Cephalophus zebra have a thickening of the frontal bone in the skull which seems to serve as a tool for cracking open hard-shelled fruits (Kingdon, 1997). This enables them to access a food source which is not available to many other forest inhabitants which cannot open these fruits.
Humans rarely encounter zebra duikers in the wild but they are sometimes hunted for their meat (Kingdon, 1997).
Zebra duikers are limited to primary forest areas which are currently becoming restricted due to logging and development. Cephalophus zebra is considered threatened due to forest destruction. In areas such as Sierra Leone and the Ivory Coast populations are considered close to extinction (Kingdon, 1997).
Zebra duikers as well as other members of Cephalophus are believed to resemble ancestral bovids (Vaughan et. al., 2000).
Michelle Mijal (author), University of Michigan-Ann Arbor, Phil Myers (editor), Museum of Zoology, University of Michigan-Ann Arbor.
living in sub-Saharan Africa (south of 30 degrees north) and Madagascar.
having body symmetry such that the animal can be divided in one plane into two mirror-image halves. Animals with bilateral symmetry have dorsal and ventral sides, as well as anterior and posterior ends. Synapomorphy of the Bilateria.
uses smells or other chemicals to communicate
animals that use metabolically generated heat to regulate body temperature independently of ambient temperature. Endothermy is a synapomorphy of the Mammalia, although it may have arisen in a (now extinct) synapsid ancestor; the fossil record does not distinguish these possibilities. Convergent in birds.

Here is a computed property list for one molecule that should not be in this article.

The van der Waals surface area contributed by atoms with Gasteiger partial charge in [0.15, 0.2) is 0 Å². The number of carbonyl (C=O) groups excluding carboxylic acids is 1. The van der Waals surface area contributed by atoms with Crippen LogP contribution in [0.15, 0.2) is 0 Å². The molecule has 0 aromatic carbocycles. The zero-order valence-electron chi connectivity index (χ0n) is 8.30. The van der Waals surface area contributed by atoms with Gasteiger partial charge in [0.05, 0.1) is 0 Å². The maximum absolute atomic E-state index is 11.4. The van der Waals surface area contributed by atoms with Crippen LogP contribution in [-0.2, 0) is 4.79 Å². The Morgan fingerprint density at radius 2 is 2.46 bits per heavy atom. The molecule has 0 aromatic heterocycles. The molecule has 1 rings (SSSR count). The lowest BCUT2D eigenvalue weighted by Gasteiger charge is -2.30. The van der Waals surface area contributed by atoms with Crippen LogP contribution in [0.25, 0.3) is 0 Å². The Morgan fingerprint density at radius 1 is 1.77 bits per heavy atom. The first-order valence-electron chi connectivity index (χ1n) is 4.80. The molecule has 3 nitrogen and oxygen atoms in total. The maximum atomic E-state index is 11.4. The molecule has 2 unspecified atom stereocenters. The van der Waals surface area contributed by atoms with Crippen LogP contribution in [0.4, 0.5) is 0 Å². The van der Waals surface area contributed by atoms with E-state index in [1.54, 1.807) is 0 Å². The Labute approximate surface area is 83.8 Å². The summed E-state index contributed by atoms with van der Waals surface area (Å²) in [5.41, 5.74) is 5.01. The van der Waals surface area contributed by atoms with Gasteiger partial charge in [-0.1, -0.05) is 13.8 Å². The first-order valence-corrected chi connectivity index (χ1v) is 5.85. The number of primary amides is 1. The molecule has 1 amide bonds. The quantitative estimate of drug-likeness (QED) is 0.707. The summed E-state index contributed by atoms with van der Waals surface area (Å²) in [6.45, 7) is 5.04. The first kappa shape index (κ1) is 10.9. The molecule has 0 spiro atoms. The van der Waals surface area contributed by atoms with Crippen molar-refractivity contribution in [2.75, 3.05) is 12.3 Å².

A substance that provides both nutrients and energy to a living thing.
forest biomes are dominated by trees, otherwise forest biomes can vary widely in amount of precipitation and seasonality.
having the capacity to move from one place to another.
the area in which the animal is naturally found, the region in which it is endemic.
reproduction that includes combining the genetic contribution of two individuals, a male and a female
uses touch to communicate
The term is used in the 1994 IUCN Red List of Threatened Animals to refer collectively to species categorized as Endangered (E), Vulnerable (V), Rare (R), Indeterminate (I), or Insufficiently Known (K) and in the 1996 IUCN Red List of Threatened Animals to refer collectively to species categorized as Critically Endangered (CR), Endangered (EN), or Vulnerable (VU).
Burger, B., P. Pretorius, H. Spies, R. Bigalke, G. Grierson. 1990. Mammalian Pheromones VIII. Chemical Characterization of Preorbital Gland. Journal of Chemical Ecology, 16: 397-416.
Kingdon, J. 1997. The Kingdon Field Guide to African Mammals. London: Academic Press.
Owen-Smith, N. 1997. Distinctive Features of the Nutritional Ecology of Browsing Versus Grazing Ruminants. Zeitschrift fuer Saeugetierkunde, 62: 176-191.
Schweers, V. 1984. On the Reproductive Biology of the Banded Duiker Cephalophus Zebra in Comparison with Other Species of Cephalophus. International Journal of Mammalian Biology, 49: 21.
Vaughan, T., J. Ryan, N. Czaplewski. 2000. Mammology. Orlando, FL: Saunders College Publishing.
Wilson, V., J. Schmidt, J. Hanks. 1984. Age Determination and Body Growth of the Common Duiker Sylvicapra- Grimmia Mammalia. Journal of Zoology, 202: 283-298.